Nevertheless, there is no doubt that the weight of his favor fell on the side of the Christians. One very big thing was that he exempted Christian ministers – that is, the people who are official pastors and so on – he exempted them from taxation and from military service. And, of course, to this day, as you know, ministers get special treatment in both spheres, that they are not usually called up for military service and they get special tax arrangements. There are special things done for them. So this all really goes back to Constantine and, of course, it was something which was very much to the church’s advantage, at least to the clergy’s advantage, you might say, the leadership in this way.

The eastern part of the empire which Constantine did not control was, of course, a very different proposition. You have to remember that Constantine was basically a rebel against the system. It’s true that he was rebelling in order to maintain or confirm the title which the army had bestowed on him, but still he had not been officially recognized by anybody, and the eastern half of the empire – the emperors there were not prepared to accept him as a colleague. And, of course, his legalization of Christianity was viewed by them as the sort of thing a rebel chief would do. I mean, this is Queen Zenobia all over again, and remember Zenobia was still in living memory at this time. I mean, it was only 40 years before that Zenobia had finally been overthrown so plenty of people remembered her and remembered that time. And, of course, this was a repeat performance, if you like, from their point of view.

So Constantine had to conquer the east as well, and this took him another twelve years to accomplish. He did it, but he did not finally subdue his enemies in the east until the year 324. And so it was in the year 324 that his edict for the legalization of Christianity took effect throughout the empire. Previously, it had only taken effect in those areas that he controlled. So although the legalization dates from 313, in reality it did not become universal until eleven years later in 324. And, of course, this is very significant because it helps to explain why the first great council of the early church took place in the year 325. You see, this is not accidental; it is the year after the legalization of Christianity becomes a reality throughout the Roman Empire. In other words, the first occasion when the universal church was able to meet in this way without interference or without suffering persecution, so these things tie in remarkably well.

Now the trouble was, of course, that Constantine in legalizing the church did not know what he was taking on. He did not fully understand that the church had its own inner dynamic. The church had its own inner tensions which he could not control. These tensions broke out very quickly in the west and especially in North Africa, because North Africa was the place more than anywhere else where the problem of repentant sinners posed itself with the greatest acuteness, in other words, what to do with the people who had betrayed the church in time of persecution. And in North Africa there was very strong feeling that these people should not be readmitted to the church. And tension arose when church leaders turned out to be more liberal than that. The church leadership was prepared to forgive – well, not forgive and forget exactly, but forgive after suitable penance and let these people back into the fellowship, whereas the ordinary rank and file members of the church were very upset by this.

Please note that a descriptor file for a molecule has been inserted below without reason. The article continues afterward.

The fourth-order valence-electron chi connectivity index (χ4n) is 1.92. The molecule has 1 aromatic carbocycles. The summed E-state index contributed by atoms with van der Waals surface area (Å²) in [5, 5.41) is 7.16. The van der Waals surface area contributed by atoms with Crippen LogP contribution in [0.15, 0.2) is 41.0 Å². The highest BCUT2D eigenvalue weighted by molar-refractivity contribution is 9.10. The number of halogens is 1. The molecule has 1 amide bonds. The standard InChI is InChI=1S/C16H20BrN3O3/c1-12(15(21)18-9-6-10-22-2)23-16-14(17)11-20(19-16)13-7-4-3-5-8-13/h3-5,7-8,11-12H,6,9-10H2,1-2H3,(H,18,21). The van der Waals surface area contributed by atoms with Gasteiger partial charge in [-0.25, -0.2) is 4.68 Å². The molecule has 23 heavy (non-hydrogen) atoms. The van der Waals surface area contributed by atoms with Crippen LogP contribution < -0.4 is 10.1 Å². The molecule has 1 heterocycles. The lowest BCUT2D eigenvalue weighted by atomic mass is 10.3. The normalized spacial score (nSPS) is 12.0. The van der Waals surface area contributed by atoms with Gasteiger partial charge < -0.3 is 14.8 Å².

In order to make a point, a woman called Lucilla turned up one day in the church in Carthage and went to communion – went to receive communion from the head of the church, from the bishop of the church there and apparently as she was taking communion held out the bone of a martyr – pretty macabre thing to do, but nevertheless she collected martyrs’ bones – for the bishop to bless. Now, of course, the bishop would not do this. The bishop did not believe in this. The church forbade this kind of thing. Nevertheless, what Lucilla was doing – this was a provocation, of course. I’m sure she didn’t care one way or the other whether the bone was blessed or not, but the refusal of the bishop to do this was interpreted as a denial of the place of martyrdom and of the martyrs in the church. Therefore, the interpretation goes around, not only is the bishop allowing runaways and renegades to come back into the church, he’s actually refusing to honor those who died for their faith.